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Alu insertion polymorphisms shared by Papio baboons and Theropithecus gelada reveal an intertwined common ancestry



Baboons (genus Papio) and geladas (Theropithecus gelada) are now generally recognized as close phylogenetic relatives, though morphologically quite distinct and generally classified in separate genera. Primate specific Alu retrotransposons are well-established genomic markers for the study of phylogenetic and population genetic relationships. We previously reported a computational reconstruction of Papio phylogeny using large-scale whole genome sequence (WGS) analysis of Alu insertion polymorphisms. Recently, high coverage WGS was generated for Theropithecus gelada. The objective of this study was to apply the high-throughput “poly-Detect” method to computationally determine the number of Alu insertion polymorphisms shared by T. gelada and Papio, and vice versa, by each individual Papio species and T. gelada. Secondly, we performed locus-specific polymerase chain reaction (PCR) assays on a diverse DNA panel to complement the computational data.


We identified 27,700 Alu insertions from T. gelada WGS that were also present among six Papio species, with nearly half (12,956) remaining unfixed among 12 Papio individuals. Similarly, each of the six Papio species had species-indicative Alu insertions that were also present in T. gelada. In general, P. kindae shared more insertion polymorphisms with T. gelada than did any of the other five Papio species. PCR-based genotype data provided additional support for the computational findings.


Our discovery that several thousand Alu insertion polymorphisms are shared by T. gelada and Papio baboons suggests a much more permeable reproductive barrier between the two genera then previously suspected. Their intertwined evolution likely involves a long history of admixture, gene flow and incomplete lineage sorting.


The phylogenetic position of the gelada (Theropithecus gelada) has been debated since the species was first scientifically described in 1835 by Rüppell. Originally named Macacus gelada, it was later placed in a genus of its own by I. Geoffroy Saint-Hilaire (1843) [1] where it remains today as the only extant species of Theropithecus [2]. By contrast, there are currently six recognized species of Papio baboons distributed across most of sub-Saharan Africa [3,4,5]. Evidence from morphological comparisons and mitochondrial and whole genome sequencing (WGS) all support a primary phylogenetic division into northern (P. anubis, P. papio and P. hamadryas) and southern (P. ursinus, P. cynocephalus and P. kindae) clades [5,6,7]. The genetics of the baboon species complex have been studied much more extensively [4,5,6,7,8,9,10,11,12,13,14] than that of the mountain dwelling geladas of the Ethiopian highlands [15,16,17,18,19,20]. Theropithecus is estimated to have diverged from a Papio-like ancestor about 4–5 million years ago (mya) based on fossil evidence [2, 4, 21, 22] and analysis of mitochondrial DNA [23], while extant Papio species began to diversify about 2 mya [5, 7, 9, 24].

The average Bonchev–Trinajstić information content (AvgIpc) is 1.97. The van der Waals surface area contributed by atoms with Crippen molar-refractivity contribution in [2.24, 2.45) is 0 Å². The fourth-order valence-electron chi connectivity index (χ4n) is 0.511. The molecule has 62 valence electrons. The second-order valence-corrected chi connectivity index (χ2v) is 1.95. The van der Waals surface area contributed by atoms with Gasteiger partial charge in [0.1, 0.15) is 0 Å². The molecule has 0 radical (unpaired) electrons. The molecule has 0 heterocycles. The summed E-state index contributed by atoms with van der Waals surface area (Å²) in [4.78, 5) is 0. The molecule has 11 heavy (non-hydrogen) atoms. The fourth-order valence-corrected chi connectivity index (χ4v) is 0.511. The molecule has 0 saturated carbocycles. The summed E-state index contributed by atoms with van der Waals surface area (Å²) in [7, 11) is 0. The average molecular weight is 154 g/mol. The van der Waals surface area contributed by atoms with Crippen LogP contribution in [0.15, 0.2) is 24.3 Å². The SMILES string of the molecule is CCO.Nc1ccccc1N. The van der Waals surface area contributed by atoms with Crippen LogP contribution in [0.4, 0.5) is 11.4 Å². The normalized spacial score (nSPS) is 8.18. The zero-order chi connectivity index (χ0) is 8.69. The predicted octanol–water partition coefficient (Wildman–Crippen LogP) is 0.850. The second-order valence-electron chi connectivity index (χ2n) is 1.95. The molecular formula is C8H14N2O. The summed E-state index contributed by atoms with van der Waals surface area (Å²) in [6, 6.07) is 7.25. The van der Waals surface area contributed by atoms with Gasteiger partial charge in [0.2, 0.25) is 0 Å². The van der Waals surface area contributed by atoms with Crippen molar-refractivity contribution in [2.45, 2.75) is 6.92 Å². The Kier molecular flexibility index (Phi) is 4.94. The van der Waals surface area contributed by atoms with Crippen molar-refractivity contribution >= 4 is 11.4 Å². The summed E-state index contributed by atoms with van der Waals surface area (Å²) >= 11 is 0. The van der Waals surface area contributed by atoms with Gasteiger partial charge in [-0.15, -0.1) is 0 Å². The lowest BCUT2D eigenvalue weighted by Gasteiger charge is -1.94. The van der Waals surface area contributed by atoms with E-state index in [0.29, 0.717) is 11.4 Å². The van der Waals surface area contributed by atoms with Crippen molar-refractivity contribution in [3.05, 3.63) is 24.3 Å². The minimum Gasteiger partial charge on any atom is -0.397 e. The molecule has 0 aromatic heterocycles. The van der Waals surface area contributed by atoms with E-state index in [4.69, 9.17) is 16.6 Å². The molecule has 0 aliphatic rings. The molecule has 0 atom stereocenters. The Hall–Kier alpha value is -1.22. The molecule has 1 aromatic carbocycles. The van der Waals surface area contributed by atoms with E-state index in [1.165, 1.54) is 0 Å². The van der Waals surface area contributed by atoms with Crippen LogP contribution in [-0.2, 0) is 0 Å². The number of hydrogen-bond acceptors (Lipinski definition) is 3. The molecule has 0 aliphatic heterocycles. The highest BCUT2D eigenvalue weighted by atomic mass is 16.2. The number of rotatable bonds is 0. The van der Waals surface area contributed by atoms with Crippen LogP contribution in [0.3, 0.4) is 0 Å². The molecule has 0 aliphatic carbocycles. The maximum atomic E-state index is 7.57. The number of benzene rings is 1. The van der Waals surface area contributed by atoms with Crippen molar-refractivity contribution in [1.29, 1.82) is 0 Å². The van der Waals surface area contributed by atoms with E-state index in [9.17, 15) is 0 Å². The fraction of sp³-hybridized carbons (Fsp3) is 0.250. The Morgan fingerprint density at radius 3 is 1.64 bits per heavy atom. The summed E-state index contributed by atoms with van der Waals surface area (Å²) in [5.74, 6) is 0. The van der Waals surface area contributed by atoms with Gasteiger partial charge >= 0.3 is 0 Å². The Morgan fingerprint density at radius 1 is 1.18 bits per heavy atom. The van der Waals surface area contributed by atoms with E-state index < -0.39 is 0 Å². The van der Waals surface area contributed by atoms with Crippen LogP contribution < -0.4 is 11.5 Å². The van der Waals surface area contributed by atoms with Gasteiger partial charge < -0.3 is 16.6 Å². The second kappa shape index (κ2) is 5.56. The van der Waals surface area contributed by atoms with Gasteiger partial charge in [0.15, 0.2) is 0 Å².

A complex history of evolution has been reported among extant species within the genus Papio [5,6,7, 25,26,27,28], in which mitochondrial and phenotypically-based phylogenies of the six currently recognized extant species frequently conflict. Recently, the Baboon Genome Analysis Consortium published a study of the complex population history of Papio baboons based on whole genome sequences, providing evidence for multiple episodes of introgression and admixture throughout radiation of the genus and a long history of genetic exchange among diverging lineages that were presumably phenotypically distinct [6].

Primate specific Alu retrotransposons are well-established genomic markers for the study of population genetic and phylogenetic relationships [27, 29,30,31,32,33,34,35,36,37,38,39,40]. Alu element insertions are considered unique events, have a known directionality where the ancestral state is known to be the absence of the element, and are relatively inexpensive to genotype [33, 41,42,43,44,45]. Alu insertions shared by individuals or species are widely accepted as largely being inherited from a common ancestor. The amplification of Alu elements has been ongoing in primate genomes since the origin of the Order, about 65 mya [42, 46, 47]. Alu elements mobilize via a “copy and paste” mechanism through an RNA intermediate, a process termed “target-primed reverse transcription” (TPRT) [48]. We recently reported a computational reconstruction of Papio phylogeny using 187,000 Alu insertions identified through a large-scale whole genome sequence analysis [26]. This study not only determined the most likely branching order within Papio with high statistical support, but also quantified the number of Alu insertions supporting alternative topologies, demonstrating the efficacy of whole genome computational analysis of Alu polymorphisms to identify and investigate complexities in phylogenetic relationships.